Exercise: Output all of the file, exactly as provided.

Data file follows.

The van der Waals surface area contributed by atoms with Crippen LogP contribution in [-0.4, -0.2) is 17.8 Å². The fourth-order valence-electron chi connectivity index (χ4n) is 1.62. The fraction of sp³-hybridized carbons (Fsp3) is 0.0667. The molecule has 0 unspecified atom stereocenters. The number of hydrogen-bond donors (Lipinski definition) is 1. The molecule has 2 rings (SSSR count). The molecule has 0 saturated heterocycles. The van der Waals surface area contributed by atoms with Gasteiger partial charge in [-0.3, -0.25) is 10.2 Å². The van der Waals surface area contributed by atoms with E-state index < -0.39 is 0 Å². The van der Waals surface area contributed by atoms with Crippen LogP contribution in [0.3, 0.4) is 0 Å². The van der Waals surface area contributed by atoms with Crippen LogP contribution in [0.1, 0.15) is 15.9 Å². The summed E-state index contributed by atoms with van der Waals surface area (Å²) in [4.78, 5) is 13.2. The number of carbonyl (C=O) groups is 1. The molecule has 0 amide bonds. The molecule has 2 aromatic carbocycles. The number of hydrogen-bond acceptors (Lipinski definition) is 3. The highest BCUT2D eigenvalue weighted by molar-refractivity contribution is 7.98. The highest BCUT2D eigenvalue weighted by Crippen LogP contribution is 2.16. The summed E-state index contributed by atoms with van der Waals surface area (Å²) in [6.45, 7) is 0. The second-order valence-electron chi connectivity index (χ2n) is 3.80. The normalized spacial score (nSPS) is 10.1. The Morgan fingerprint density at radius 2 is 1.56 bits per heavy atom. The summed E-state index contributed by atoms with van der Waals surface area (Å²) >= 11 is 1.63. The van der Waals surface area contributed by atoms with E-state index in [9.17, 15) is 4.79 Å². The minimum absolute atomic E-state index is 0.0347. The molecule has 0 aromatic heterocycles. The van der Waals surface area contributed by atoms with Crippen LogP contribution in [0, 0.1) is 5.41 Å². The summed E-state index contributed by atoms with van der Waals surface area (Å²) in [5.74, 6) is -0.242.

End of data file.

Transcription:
The van der Waals surface area contributed by atoms with Crippen LogP contribution in [-0.4, -0.2) is 17.8 Å². The fourth-order valence-electron chi connectivity index (χ4n) is 1.62. The fraction of sp³-hybridized carbons (Fsp3) is 0.0667. The molecule has 0 unspecified atom stereocenters. The number of hydrogen-bond donors (Lipinski definition) is 1. The molecule has 2 rings (SSSR count). The molecule has 0 saturated heterocycles. The van der Waals surface area contributed by atoms with Gasteiger partial charge in [-0.3, -0.25) is 10.2 Å². The van der Waals surface area contributed by atoms with E-state index < -0.39 is 0 Å². The van der Waals surface area contributed by atoms with Crippen LogP contribution in [0.3, 0.4) is 0 Å². The van der Waals surface area contributed by atoms with Crippen LogP contribution in [0.1, 0.15) is 15.9 Å². The summed E-state index contributed by atoms with van der Waals surface area (Å²) in [4.78, 5) is 13.2. The number of carbonyl (C=O) groups is 1. The molecule has 0 amide bonds. The molecule has 2 aromatic carbocycles. The number of hydrogen-bond acceptors (Lipinski definition) is 3. The highest BCUT2D eigenvalue weighted by molar-refractivity contribution is 7.98. The highest BCUT2D eigenvalue weighted by Crippen LogP contribution is 2.16. The summed E-state index contributed by atoms with van der Waals surface area (Å²) in [6.45, 7) is 0. The second-order valence-electron chi connectivity index (χ2n) is 3.80. The normalized spacial score (nSPS) is 10.1. The Morgan fingerprint density at radius 2 is 1.56 bits per heavy atom. The summed E-state index contributed by atoms with van der Waals surface area (Å²) >= 11 is 1.63. The van der Waals surface area contributed by atoms with E-state index in [9.17, 15) is 4.79 Å². The minimum absolute atomic E-state index is 0.0347. The molecule has 0 aromatic heterocycles. The van der Waals surface area contributed by atoms with Crippen LogP contribution in [0, 0.1) is 5.41 Å². The summed E-state index contributed by atoms with van der Waals surface area (Å²) in [5.74, 6) is -0.242.